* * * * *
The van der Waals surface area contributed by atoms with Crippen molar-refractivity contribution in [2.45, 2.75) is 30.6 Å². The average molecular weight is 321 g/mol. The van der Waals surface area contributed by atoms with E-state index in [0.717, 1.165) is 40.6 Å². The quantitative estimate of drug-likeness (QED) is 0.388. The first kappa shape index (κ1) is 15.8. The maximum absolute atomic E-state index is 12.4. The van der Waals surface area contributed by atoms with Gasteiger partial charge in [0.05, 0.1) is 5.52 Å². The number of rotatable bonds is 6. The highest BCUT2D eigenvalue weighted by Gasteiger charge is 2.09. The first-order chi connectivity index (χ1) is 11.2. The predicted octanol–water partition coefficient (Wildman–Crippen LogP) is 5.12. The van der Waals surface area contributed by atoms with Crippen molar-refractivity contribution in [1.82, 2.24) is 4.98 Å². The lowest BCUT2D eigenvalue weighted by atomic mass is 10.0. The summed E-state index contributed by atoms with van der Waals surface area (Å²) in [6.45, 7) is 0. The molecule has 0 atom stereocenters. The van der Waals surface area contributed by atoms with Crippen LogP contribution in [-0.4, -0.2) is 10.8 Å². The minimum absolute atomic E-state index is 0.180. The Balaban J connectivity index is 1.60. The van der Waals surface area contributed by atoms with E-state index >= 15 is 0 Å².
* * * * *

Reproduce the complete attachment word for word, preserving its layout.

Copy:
The van der Waals surface area contributed by atoms with Crippen molar-refractivity contribution in [2.45, 2.75) is 30.6 Å². The average molecular weight is 321 g/mol. The van der Waals surface area contributed by atoms with E-state index in [0.717, 1.165) is 40.6 Å². The quantitative estimate of drug-likeness (QED) is 0.388. The first kappa shape index (κ1) is 15.8. The maximum absolute atomic E-state index is 12.4. The van der Waals surface area contributed by atoms with Gasteiger partial charge in [0.05, 0.1) is 5.52 Å². The number of rotatable bonds is 6. The highest BCUT2D eigenvalue weighted by Gasteiger charge is 2.09. The first-order chi connectivity index (χ1) is 11.2. The predicted octanol–water partition coefficient (Wildman–Crippen LogP) is 5.12. The van der Waals surface area contributed by atoms with Crippen molar-refractivity contribution in [1.82, 2.24) is 4.98 Å². The lowest BCUT2D eigenvalue weighted by atomic mass is 10.0. The summed E-state index contributed by atoms with van der Waals surface area (Å²) in [6.45, 7) is 0. The molecule has 0 atom stereocenters. The van der Waals surface area contributed by atoms with Crippen LogP contribution in [-0.4, -0.2) is 10.8 Å². The minimum absolute atomic E-state index is 0.180. The Balaban J connectivity index is 1.60. The van der Waals surface area contributed by atoms with E-state index >= 15 is 0 Å².